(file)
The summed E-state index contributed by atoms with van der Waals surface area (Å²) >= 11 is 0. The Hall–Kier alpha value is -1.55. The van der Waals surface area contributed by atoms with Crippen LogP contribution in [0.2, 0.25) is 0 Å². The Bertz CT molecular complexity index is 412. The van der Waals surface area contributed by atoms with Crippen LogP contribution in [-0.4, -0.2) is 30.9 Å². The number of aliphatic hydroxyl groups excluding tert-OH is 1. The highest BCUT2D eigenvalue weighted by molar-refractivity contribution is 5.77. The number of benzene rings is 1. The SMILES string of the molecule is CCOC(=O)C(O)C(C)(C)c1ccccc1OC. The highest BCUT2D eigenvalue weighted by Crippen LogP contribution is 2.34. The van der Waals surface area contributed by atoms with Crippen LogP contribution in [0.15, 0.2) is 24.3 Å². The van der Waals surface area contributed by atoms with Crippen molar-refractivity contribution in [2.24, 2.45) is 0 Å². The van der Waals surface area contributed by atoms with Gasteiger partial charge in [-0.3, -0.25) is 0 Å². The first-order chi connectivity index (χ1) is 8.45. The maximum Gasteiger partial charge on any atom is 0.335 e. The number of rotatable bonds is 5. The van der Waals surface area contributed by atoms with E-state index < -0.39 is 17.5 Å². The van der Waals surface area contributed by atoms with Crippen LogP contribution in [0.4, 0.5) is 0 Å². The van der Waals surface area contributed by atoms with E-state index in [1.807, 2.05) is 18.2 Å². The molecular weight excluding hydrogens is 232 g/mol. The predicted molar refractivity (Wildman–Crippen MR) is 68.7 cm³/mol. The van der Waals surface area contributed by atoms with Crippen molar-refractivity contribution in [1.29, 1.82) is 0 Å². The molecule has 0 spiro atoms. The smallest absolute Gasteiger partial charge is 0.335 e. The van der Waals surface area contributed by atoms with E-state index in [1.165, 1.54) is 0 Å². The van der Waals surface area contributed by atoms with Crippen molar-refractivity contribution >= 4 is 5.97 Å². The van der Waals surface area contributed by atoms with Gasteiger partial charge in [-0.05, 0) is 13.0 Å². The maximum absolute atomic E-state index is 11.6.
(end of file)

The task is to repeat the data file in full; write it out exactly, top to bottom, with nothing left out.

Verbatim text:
The summed E-state index contributed by atoms with van der Waals surface area (Å²) >= 11 is 0. The Hall–Kier alpha value is -1.55. The van der Waals surface area contributed by atoms with Crippen LogP contribution in [0.2, 0.25) is 0 Å². The Bertz CT molecular complexity index is 412. The van der Waals surface area contributed by atoms with Crippen LogP contribution in [-0.4, -0.2) is 30.9 Å². The number of aliphatic hydroxyl groups excluding tert-OH is 1. The highest BCUT2D eigenvalue weighted by molar-refractivity contribution is 5.77. The number of benzene rings is 1. The SMILES string of the molecule is CCOC(=O)C(O)C(C)(C)c1ccccc1OC. The highest BCUT2D eigenvalue weighted by Crippen LogP contribution is 2.34. The van der Waals surface area contributed by atoms with Crippen LogP contribution in [0.15, 0.2) is 24.3 Å². The van der Waals surface area contributed by atoms with Crippen molar-refractivity contribution in [2.24, 2.45) is 0 Å². The van der Waals surface area contributed by atoms with Gasteiger partial charge in [-0.3, -0.25) is 0 Å². The first-order chi connectivity index (χ1) is 8.45. The maximum Gasteiger partial charge on any atom is 0.335 e. The number of rotatable bonds is 5. The van der Waals surface area contributed by atoms with E-state index < -0.39 is 17.5 Å². The van der Waals surface area contributed by atoms with Crippen LogP contribution in [0.4, 0.5) is 0 Å². The van der Waals surface area contributed by atoms with E-state index in [1.807, 2.05) is 18.2 Å². The molecular weight excluding hydrogens is 232 g/mol. The predicted molar refractivity (Wildman–Crippen MR) is 68.7 cm³/mol. The van der Waals surface area contributed by atoms with Crippen molar-refractivity contribution in [1.29, 1.82) is 0 Å². The molecule has 0 spiro atoms. The smallest absolute Gasteiger partial charge is 0.335 e. The van der Waals surface area contributed by atoms with E-state index in [1.165, 1.54) is 0 Å². The van der Waals surface area contributed by atoms with Crippen molar-refractivity contribution >= 4 is 5.97 Å². The van der Waals surface area contributed by atoms with Gasteiger partial charge in [-0.05, 0) is 13.0 Å². The maximum absolute atomic E-state index is 11.6.